The Sunshine Coast’s warm and humid weather can be the perfect breeding ground for lawn fungal diseases. You might not be aware that your lawn is naturally full of fungi and spores, and usually these are harmless, until the right (or wrong) conditions cause them to turn on your pristine lawn.
They attack the roots of your turf and cause them to rot. At Wild Horse Turf we’ve worked hard to refine our growing techniques to ensure our grass is resistant to such diseases, yet sometimes they still rear their ugly heads.
The best news is most common lawn diseases are also the most easily preventable. But first let’s look at how to tell if your lawn is going brown because of a fungal disease or something else such as lawn grubs.
How to spot fungal diseases in your lawn
From highly-obvious spots, rings, threads to dead-looking patches brown patches, fungal diseases can take many forms. Examine your grass for signs of dampness, squishy roots and stems or fine white threads in your soil.
Others signs your lawn may have a fungal disease include:
- A wet-looking, slimy or greasy-looking lawn
- Patches or rings, usually white, yellow, or brown, that grow in diameter.
- Discolouration, frayed or distorted-looking blades of grass.
- Spots on the stems or blades of your lawn, often gray, black, red or orange.
- Powdery or threadlike coatings around and on grass blades
Fact: Mowing your grass too low can encourage fungal diseases.
Three common lawn fungal diseases
Certain diseases strike specific lawn varieties and others thrive during certain times of year or weather conditions, for example brown patch usually strikes during hot and humid weather. Dollar spot tends to arrive when nights are cool and the dew is heavy, whereas during drought conditions in hot weather fusarium blight springs into action.
Because not all fungicides are created equal, you’ll have to figure out exactly which pest you’re dealing with. Dean is Wild Horse Turf’s chief pest inspector and if you’re not sure what you’re dealing with, he can probably help, so take a photo of the problematic area and send it to us for identification.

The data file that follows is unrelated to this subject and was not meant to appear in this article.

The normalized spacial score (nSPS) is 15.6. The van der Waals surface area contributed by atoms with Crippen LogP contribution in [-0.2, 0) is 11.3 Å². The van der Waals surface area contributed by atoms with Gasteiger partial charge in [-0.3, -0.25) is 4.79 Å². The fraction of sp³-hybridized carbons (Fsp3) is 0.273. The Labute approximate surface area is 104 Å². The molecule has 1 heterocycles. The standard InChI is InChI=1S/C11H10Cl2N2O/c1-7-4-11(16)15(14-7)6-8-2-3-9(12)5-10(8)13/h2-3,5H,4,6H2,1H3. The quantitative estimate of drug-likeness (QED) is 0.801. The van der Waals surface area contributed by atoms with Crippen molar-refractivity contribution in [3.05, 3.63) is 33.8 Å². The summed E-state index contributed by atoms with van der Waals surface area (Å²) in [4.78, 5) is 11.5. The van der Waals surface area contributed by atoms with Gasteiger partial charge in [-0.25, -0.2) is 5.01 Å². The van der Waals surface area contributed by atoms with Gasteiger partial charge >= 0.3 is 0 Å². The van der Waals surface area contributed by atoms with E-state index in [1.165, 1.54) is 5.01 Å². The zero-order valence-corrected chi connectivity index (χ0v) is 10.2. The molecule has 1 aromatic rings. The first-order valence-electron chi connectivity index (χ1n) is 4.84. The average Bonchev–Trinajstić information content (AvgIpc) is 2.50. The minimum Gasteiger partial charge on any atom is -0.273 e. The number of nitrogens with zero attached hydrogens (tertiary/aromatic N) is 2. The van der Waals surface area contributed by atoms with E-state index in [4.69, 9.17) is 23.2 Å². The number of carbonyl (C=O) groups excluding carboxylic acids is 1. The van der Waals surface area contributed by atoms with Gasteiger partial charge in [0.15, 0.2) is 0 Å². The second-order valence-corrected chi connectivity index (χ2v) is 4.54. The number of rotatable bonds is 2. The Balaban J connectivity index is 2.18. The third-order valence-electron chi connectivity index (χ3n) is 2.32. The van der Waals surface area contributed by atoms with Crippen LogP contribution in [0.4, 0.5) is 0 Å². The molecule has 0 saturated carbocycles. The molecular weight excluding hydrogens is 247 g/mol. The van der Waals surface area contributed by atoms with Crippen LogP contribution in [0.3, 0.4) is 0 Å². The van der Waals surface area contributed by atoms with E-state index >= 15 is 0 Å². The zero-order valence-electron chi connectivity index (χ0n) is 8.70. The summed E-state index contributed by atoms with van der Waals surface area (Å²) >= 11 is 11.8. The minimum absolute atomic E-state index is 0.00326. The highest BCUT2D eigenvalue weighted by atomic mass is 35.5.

How to treat fungal disease in your lawn
If you’re prefer organic options, you can pour or sprinkle compost tea, baking soda solutions or neem oil; it’s plant-based and non-toxic. This option is best for small areas. You can also try thinning out trees and shrubs surrounding your lawn to increase the air circulation, because lawn fungi develop in moist, still conditions.
A sure-fire way to sort out fungal diseases is a fungicide that’s targeted to your specific problem. These are available at all hardware stores. Keep in mind it won’t help your grass regrow but it’ll sort out spores.
Tip: If your lawn has diseased patches, be sure to wash and disinfect the underside of your mower after each use.
How to prevent getting fungal disease in your lawn
Don’t be disheartened if you already run a tight ship in regards to lawn care practices, sometimes diseases happen due to weather conditions that are out of your control. Do keep in mind that stressed or unhealthy lawns are much more likely to develop disease.
7 steps to help take control of fungal diseases in your lawn:
- Aerate by loosening soil in your lawn every year or two.
- Conduct a soil test to identify any nutrient deficiencies as these can lead to stressed lawns and disease.
- Apply a rich top-dressing soil to increase drainage and combat fungal diseases.
- Make sure you’ve got the right grass type for your climate, soil and sun conditions.
- Remove thick build-ups of thatch so your soil can breathe.
- Follow good mowing practices such as keeping blades sharp and mowing your lawn to the correct height.
- Complete lawn watering at the beginning of each day rather than at night, so it’s not left sitting on a thatch layer overnight (except when establishing a new lawn).
Did you know? Scalped lawns are more vulnerable to fungal disease.
Wild Horse Turf can help guide you through the process of finding the right variety for your specific growing conditions and climate, so shoot us an email with any questions you might have.